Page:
We had a tiny TV. It was only plugged in when we wanted to watch a video. There was no cable connection; which was perfect because we didn’t want one. Those were the days of Anne of Green Gables, Christy, Little Mermaid and Ever After. We watched those over and over again.
When we felt like watching something else, we rented a movie from the only video rental shop in the bazaar. It belonged to one of the Dhobi families. The movies were pirated and it was stressful having to look through many dodgy ones to find one decent one. There wasn’t much else to do in Mussoorie, so his video business did well.
Picture Palace in it’s early days. (Photo not mine)
Oh, there was Picture Palace, the old movie theatre at the bottom of Malenga Hill in Kulri Bazaar. Tony and I once went on a date to see Jurassic Park in Hindi. There were no subtitles but it was pretty self-explanatory. The theatre was as run down inside as it was on the outside. There were a few people scattered here and there, and even with the lights on, it was dark. We sat in the back row, ready for a quick get away. The ceiling looked precarious. It was monsoon and there was water dripping onto the seats in different places. We agreed to open our umbrella if the need arose. Our surroundings added to the suspense of the runaway dinosaur in the lab.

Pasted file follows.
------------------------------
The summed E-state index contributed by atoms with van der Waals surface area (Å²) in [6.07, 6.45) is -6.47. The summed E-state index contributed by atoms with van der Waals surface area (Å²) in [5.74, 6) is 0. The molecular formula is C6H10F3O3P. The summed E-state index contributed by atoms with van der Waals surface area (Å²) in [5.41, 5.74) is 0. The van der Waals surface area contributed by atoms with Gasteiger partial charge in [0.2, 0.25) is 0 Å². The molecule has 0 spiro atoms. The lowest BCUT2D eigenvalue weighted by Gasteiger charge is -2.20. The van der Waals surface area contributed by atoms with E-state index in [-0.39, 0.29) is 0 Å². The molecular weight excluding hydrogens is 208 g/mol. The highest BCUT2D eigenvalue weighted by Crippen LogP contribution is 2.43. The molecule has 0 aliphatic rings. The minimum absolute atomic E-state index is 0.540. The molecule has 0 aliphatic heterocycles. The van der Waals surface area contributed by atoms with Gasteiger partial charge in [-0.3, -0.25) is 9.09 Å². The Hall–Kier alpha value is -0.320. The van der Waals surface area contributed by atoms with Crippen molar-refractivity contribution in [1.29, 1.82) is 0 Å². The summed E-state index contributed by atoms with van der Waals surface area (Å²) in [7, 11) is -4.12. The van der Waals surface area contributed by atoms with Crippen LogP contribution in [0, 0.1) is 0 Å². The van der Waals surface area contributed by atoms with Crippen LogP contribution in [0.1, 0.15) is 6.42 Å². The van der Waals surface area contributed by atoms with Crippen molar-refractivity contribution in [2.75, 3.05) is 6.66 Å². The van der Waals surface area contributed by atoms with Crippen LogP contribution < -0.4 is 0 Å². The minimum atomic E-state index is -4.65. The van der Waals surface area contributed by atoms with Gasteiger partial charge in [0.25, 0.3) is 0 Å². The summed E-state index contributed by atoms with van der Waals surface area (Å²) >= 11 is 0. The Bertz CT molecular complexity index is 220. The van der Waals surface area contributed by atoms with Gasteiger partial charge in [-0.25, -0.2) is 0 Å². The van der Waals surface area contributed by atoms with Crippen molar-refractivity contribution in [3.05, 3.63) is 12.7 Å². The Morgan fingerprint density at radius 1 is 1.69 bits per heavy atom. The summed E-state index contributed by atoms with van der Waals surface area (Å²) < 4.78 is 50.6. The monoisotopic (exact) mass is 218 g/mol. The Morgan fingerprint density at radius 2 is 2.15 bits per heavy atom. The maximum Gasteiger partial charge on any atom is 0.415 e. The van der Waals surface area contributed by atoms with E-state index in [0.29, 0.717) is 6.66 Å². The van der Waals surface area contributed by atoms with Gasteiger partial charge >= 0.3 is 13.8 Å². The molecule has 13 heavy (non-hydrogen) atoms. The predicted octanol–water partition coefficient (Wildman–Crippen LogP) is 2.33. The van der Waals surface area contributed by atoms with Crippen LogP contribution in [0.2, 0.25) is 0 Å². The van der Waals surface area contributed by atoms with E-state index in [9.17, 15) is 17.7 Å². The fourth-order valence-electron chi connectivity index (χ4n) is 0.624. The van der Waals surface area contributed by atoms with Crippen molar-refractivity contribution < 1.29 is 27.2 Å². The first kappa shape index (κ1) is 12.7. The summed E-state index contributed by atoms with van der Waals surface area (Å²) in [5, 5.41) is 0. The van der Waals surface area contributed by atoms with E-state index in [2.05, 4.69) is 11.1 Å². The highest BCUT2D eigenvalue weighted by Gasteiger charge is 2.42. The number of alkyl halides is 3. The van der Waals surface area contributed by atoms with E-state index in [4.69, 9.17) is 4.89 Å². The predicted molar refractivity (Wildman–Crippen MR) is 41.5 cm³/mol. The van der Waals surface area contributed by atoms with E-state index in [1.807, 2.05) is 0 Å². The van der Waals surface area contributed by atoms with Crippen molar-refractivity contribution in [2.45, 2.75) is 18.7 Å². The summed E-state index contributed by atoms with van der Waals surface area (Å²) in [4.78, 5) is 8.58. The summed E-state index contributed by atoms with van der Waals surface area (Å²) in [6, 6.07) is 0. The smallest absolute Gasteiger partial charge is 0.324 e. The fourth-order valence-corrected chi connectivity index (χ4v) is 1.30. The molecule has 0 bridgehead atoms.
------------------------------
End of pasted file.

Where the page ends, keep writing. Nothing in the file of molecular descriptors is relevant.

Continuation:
The Video Rentals were interesting. Most of them were filmed from the back row of a movie house. The goal of the pirates was to get a copy of the movie, without being caught, come hell or high water. It didn’t matter that the video camera was held still or straight. It didn’t matter that the back of movie watchers heads took up half of the frame. It didn’t matter either that people could be seen standing up, stretching and getting up to go to the bathroom. It wasn’t even an issue that the movie was longer than the DVD it was recorded on.
People kept asking us if we had seen The Titanic. When it finally came to “Pappu’s Video Rental” we snatched it up. We put the kids to bed and pulled our double couch close to the small TV screen. We were glued. Jack and Rose were floating around on their plank of wood. Lifeboats kept missing them. Jack was freezing. Rose kept calling, “Jack, Jack.” Jack was holding on for his life.
Suddenly everything went digital and the DVD popped out. We sucked in our dribble and stared at the screen in disbelief. We looked at each other and said, “What?!!” We watched the end years later. Darn pirates.